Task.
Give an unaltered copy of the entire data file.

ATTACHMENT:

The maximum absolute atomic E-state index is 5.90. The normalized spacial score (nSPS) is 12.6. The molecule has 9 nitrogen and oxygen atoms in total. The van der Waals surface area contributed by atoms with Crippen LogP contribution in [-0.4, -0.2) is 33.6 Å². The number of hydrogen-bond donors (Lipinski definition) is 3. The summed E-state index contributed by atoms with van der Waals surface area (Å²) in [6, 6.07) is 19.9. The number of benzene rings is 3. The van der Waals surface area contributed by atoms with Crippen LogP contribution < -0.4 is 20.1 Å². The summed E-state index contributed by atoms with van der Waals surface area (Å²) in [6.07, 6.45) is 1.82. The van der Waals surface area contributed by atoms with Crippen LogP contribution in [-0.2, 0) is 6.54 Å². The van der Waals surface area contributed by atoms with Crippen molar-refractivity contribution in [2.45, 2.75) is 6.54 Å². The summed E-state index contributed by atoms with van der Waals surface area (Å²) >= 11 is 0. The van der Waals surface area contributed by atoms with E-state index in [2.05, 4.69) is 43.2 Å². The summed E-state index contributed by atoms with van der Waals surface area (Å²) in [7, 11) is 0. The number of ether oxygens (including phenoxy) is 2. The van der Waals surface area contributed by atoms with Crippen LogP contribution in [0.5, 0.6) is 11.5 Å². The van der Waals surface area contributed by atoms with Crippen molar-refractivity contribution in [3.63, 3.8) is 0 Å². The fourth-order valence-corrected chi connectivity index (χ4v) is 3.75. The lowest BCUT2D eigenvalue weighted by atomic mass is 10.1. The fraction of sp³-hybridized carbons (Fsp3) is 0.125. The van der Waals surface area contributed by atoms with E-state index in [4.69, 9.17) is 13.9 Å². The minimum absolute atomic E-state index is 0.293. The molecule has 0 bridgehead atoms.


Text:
The maximum absolute atomic E-state index is 5.90. The normalized spacial score (nSPS) is 12.6. The molecule has 9 nitrogen and oxygen atoms in total. The van der Waals surface area contributed by atoms with Crippen LogP contribution in [-0.4, -0.2) is 33.6 Å². The number of hydrogen-bond donors (Lipinski definition) is 3. The summed E-state index contributed by atoms with van der Waals surface area (Å²) in [6, 6.07) is 19.9. The number of benzene rings is 3. The van der Waals surface area contributed by atoms with Crippen LogP contribution < -0.4 is 20.1 Å². The summed E-state index contributed by atoms with van der Waals surface area (Å²) in [6.07, 6.45) is 1.82. The van der Waals surface area contributed by atoms with Crippen LogP contribution in [-0.2, 0) is 6.54 Å². The van der Waals surface area contributed by atoms with Crippen molar-refractivity contribution in [2.45, 2.75) is 6.54 Å². The summed E-state index contributed by atoms with van der Waals surface area (Å²) >= 11 is 0. The van der Waals surface area contributed by atoms with E-state index in [2.05, 4.69) is 43.2 Å². The summed E-state index contributed by atoms with van der Waals surface area (Å²) in [7, 11) is 0. The number of ether oxygens (including phenoxy) is 2. The van der Waals surface area contributed by atoms with Crippen LogP contribution in [0.5, 0.6) is 11.5 Å². The van der Waals surface area contributed by atoms with Crippen molar-refractivity contribution in [3.63, 3.8) is 0 Å². The fourth-order valence-corrected chi connectivity index (χ4v) is 3.75. The lowest BCUT2D eigenvalue weighted by atomic mass is 10.1. The fraction of sp³-hybridized carbons (Fsp3) is 0.125. The van der Waals surface area contributed by atoms with E-state index in [4.69, 9.17) is 13.9 Å². The minimum absolute atomic E-state index is 0.293. The molecule has 0 bridgehead atoms.